- Download the summary report: Native Vegetation on Sheep and Beef Farms (PDF, 2 MB)
- Download the full report: Desk-top Assessment of Native Vegetation on New Zealand Sheep and Beef Farms (PDF, 3.5 MB)
The report has also uncovered that 17 per cent of all New Zealand’s native forest is estimated to be on sheep and beef farms and is likely playing a vital, but often unheralded role in supporting biodiversity.
B+LNZ CEO Sam McIvor reflects that “This is a great acknowledgement for our farmers and the work they’re doing as stewards of the land. I hear sheep and beef farmers talking every day about what they’re doing on farm to support biodiversity and it’s great we have been able to develop evidence to back their passionate voices”.
The report, commissioned by Beef + Lamb New Zealand (B+LNZ), was undertaken by Professor Norton from the University of Canterbury’s School of Forestry, who, supported by Auckland University of Technology staff, conducted a desk-top assessment of the amount of native vegetation, focussing on native forest, occurring on sheep and beef farms in New Zealand.
“The 2.8 million hectares of native vegetation on sheep and beef farms are critical for biodiversity conservation on the farm and for landscape-level biodiversity outcomes,” says Professor David Norton.
Among the report’s findings is that 13 per cent of the total area of New Zealand’s sheep and beef farms is estimated to be covered by native forest - around 1.4 million hectares.
“This finding is particularly important in places where there is little native cover remaining, like those in lower altitudes, on more gentle slopes and in drier regions,” says Professor Norton.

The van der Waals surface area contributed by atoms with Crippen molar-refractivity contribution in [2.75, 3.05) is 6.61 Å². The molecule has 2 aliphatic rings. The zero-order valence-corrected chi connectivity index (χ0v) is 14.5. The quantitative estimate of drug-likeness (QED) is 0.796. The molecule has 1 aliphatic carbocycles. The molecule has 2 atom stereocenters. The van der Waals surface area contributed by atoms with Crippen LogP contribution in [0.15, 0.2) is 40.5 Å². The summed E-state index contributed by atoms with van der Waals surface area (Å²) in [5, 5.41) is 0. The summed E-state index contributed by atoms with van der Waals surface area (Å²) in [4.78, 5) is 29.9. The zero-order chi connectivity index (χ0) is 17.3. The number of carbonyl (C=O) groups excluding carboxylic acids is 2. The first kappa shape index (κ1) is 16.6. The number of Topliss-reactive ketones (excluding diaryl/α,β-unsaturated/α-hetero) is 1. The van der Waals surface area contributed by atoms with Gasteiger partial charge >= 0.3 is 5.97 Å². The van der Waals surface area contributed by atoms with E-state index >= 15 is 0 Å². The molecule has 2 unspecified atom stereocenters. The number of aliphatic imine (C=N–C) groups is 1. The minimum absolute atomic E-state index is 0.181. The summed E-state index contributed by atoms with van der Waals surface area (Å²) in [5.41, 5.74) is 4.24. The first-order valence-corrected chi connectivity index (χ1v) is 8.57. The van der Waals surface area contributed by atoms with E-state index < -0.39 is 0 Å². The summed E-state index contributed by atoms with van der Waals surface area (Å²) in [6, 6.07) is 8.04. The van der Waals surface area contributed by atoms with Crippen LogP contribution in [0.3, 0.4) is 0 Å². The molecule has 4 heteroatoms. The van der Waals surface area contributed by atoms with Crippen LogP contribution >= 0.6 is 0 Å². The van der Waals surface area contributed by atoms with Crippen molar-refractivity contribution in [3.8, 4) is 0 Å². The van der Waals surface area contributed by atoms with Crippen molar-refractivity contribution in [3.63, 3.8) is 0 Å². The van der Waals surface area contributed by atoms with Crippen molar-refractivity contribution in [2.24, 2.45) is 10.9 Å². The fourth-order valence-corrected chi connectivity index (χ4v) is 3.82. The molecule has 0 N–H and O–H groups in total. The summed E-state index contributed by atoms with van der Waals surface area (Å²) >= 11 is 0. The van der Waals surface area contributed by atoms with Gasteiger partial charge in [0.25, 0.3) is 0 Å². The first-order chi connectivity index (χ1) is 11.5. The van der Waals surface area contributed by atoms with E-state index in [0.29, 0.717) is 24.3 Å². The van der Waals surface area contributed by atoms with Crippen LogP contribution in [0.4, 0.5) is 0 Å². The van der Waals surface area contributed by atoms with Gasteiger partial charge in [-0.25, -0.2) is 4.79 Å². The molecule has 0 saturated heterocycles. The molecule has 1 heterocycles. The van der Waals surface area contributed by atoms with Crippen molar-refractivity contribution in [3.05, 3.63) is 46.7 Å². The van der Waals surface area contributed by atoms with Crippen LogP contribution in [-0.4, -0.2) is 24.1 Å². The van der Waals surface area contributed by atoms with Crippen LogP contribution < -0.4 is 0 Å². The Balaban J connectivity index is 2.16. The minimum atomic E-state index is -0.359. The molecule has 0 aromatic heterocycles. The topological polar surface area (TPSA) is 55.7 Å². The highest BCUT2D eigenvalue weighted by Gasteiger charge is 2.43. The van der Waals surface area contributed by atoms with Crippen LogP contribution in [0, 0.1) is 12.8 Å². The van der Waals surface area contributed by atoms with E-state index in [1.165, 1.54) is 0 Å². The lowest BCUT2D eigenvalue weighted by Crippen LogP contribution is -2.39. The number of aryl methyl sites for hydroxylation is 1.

Sam McIvor says that Professor Norton’s report is resounding evidence that sheep and beef farmers already contribute to biodiversity, but it also contributes to a bigger conversation about the type of support that farmers want to be recognised for the work they’re already doing on farm.
“The study provides a foundation for the sheep and beef sector to look deeply into the quality of the vegetation, how it’s changing over time, its biodiversity value, how it compliments changing farm systems, and even what role it plays in carbon sequestration,” says Mr McIvor.
Along with surveying the extent of native vegetation, the report also highlights that New Zealand’s sheep and beef sector is unique in terms of the amount of native forest on its land.
“There are opportunities to continue to enhance the great work of farmers to build on these areas of native vegetation, but those developing policy initiatives like the National Policy Statement for Biodiversity and the proposed Zero Carbon legislation need to tread carefully so that farmers continue to treat native vegetation on their farms as an asset” says Mr Mc McIvor.
The release of this report is one of the first steps for B+LNZ in implementing its environment strategy, which aims for clean freshwater around farms, for the sector to be carbon neutral by 2050, for sheep and beef farms to provide habitats that support thriving biodiversity, and to support healthy productive soils.
“With understanding and improving the environment performance of farming now underpinning everything that we do at Beef + Lamb New Zealand, this report helps highlight not only the role that sheep and beef farms play in contributing to New Zealand’s biodiversity, but also the opportunities ahead of us as a sector,” says Mr McIvor.